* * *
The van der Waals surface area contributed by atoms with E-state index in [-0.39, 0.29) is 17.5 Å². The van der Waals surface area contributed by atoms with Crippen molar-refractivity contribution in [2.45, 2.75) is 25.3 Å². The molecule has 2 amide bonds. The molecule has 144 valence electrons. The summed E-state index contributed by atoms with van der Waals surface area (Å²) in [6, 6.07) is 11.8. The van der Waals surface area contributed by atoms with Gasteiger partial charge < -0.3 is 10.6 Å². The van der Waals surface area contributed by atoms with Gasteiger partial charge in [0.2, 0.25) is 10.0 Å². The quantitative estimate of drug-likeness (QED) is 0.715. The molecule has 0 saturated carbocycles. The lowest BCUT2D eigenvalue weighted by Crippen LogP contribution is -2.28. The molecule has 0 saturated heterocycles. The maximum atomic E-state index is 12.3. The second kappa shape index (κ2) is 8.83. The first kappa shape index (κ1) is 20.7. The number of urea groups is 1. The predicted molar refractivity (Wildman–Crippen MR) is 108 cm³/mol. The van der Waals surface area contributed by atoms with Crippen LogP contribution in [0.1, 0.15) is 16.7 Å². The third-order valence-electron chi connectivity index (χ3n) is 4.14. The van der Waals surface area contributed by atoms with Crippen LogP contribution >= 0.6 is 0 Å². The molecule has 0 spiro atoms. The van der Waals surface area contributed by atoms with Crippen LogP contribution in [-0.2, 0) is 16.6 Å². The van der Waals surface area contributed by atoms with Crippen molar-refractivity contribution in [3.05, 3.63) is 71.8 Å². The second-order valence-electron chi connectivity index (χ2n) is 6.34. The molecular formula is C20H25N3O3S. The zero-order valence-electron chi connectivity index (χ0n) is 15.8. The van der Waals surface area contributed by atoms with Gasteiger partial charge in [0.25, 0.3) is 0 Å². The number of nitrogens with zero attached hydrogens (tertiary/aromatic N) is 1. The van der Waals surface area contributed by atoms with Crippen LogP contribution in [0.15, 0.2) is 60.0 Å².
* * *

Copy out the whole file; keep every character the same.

The van der Waals surface area contributed by atoms with E-state index in [-0.39, 0.29) is 17.5 Å². The van der Waals surface area contributed by atoms with Crippen molar-refractivity contribution in [2.45, 2.75) is 25.3 Å². The molecule has 2 amide bonds. The molecule has 144 valence electrons. The summed E-state index contributed by atoms with van der Waals surface area (Å²) in [6, 6.07) is 11.8. The van der Waals surface area contributed by atoms with Gasteiger partial charge < -0.3 is 10.6 Å². The van der Waals surface area contributed by atoms with Gasteiger partial charge in [0.2, 0.25) is 10.0 Å². The quantitative estimate of drug-likeness (QED) is 0.715. The molecule has 0 saturated carbocycles. The lowest BCUT2D eigenvalue weighted by Crippen LogP contribution is -2.28. The molecule has 0 saturated heterocycles. The maximum atomic E-state index is 12.3. The second kappa shape index (κ2) is 8.83. The first kappa shape index (κ1) is 20.7. The number of urea groups is 1. The predicted molar refractivity (Wildman–Crippen MR) is 108 cm³/mol. The van der Waals surface area contributed by atoms with Crippen LogP contribution in [0.1, 0.15) is 16.7 Å². The third-order valence-electron chi connectivity index (χ3n) is 4.14. The van der Waals surface area contributed by atoms with Crippen LogP contribution >= 0.6 is 0 Å². The molecule has 0 spiro atoms. The van der Waals surface area contributed by atoms with Crippen LogP contribution in [-0.2, 0) is 16.6 Å². The van der Waals surface area contributed by atoms with Crippen molar-refractivity contribution in [3.05, 3.63) is 71.8 Å². The second-order valence-electron chi connectivity index (χ2n) is 6.34. The molecular formula is C20H25N3O3S. The zero-order valence-electron chi connectivity index (χ0n) is 15.8. The van der Waals surface area contributed by atoms with Gasteiger partial charge in [0.25, 0.3) is 0 Å². The number of nitrogens with zero attached hydrogens (tertiary/aromatic N) is 1. The van der Waals surface area contributed by atoms with Crippen LogP contribution in [0.15, 0.2) is 60.0 Å².